By contrast, independent repair outfits like iFixit will sell you all the tools you need to do your own battery swap — including the battery! for $32. The whole kit fits in a padded envelope:
But while Apple was able to make a showy announcement of its repair program and then hide the malicious compliance inside those giant Pelican cases, sabotaging right to repair legislation is a lot harder.
Not that they didn’t try. When New York State passed the first general electronics right-to-repair bill in the country, someone convinced New York Governor Kathy Hochul to neuter it with last-minute modifications:
But that kind of trick only works once. When California’s right to repair bill was introduced, it was clear that it was gonna pass. Rather than get run over by that train, Apple got on board, supporting the legislation, which passed unanimously:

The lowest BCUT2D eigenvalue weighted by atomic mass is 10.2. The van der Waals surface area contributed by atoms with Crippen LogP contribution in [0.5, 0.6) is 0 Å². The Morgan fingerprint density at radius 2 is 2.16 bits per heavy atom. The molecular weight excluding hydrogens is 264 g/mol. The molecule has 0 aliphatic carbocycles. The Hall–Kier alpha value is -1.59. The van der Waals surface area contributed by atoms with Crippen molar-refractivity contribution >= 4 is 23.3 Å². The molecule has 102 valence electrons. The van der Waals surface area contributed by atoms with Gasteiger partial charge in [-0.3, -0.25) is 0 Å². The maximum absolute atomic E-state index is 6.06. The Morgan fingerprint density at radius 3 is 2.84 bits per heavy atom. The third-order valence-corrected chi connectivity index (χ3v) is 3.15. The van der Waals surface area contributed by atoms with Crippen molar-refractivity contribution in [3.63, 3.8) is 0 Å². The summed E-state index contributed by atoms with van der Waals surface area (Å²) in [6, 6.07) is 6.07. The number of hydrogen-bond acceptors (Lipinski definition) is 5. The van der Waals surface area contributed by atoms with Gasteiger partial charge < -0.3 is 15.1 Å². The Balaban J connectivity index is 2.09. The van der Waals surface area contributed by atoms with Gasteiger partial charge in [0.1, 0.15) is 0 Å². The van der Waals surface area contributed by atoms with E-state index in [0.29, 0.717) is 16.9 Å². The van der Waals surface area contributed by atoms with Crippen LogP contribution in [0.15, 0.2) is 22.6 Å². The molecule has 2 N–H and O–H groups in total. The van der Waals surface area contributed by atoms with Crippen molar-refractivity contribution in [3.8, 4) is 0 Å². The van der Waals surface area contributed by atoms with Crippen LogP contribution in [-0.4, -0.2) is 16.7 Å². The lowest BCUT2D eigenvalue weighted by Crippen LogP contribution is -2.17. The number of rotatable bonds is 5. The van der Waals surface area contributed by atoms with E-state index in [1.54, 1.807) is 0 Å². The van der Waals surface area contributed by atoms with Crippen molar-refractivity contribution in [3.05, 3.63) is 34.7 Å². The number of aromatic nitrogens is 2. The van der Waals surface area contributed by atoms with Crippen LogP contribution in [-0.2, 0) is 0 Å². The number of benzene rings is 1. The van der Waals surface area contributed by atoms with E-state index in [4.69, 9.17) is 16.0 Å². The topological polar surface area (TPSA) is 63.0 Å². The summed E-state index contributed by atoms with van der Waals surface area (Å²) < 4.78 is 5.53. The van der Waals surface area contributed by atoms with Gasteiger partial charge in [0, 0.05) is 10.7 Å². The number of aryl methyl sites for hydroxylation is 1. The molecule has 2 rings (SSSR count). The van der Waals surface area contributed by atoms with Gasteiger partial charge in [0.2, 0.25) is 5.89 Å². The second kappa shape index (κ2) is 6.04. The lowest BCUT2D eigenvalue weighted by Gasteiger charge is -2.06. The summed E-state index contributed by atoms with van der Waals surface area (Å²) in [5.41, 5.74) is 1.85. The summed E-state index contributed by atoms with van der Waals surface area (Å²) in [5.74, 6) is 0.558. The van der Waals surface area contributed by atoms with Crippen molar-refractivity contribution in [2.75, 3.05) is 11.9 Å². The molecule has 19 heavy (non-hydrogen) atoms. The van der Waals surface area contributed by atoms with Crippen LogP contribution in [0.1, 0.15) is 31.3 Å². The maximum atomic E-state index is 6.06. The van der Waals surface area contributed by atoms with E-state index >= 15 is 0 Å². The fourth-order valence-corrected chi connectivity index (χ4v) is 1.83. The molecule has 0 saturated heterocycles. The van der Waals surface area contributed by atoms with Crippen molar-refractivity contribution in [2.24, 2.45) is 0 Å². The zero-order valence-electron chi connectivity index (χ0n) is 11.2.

But Apple got the last laugh. Because while California’s bill contains many useful clauses for the independent repair shops that keep your gadgets out of a landfill, it’s a state law, and DMCA 1201 is federal. A state law can’t simply legalize the conduct federal law prohibits. California’s right to repair bill is a banger, but it has a weak spot: parts-pairing, the scourge of repair techs:
Every generation of Apple devices does more parts-pairing than the previous one, and the current models are so infested with paired parts as to be effectively unrepairable, except by Apple. It’s so bad that iFixit has dropped its repairability score for the iPhone 14 from a 7 (“recommend”) to a 4 (do not recommend):
Parts-pairing is bullshit, and Apple are scum for using it, but they’re hardly unique. Parts-pairing is at the core of the fuckery of inkjet printer companies, who use it to fence out third-party ink, so they can charge $9,600/gallon for ink that pennies to make:
Parts-pairing is also rampant in powered wheelchairs, a heavily monopolized sector whose predatory conduct is jaw-droppingly depraved: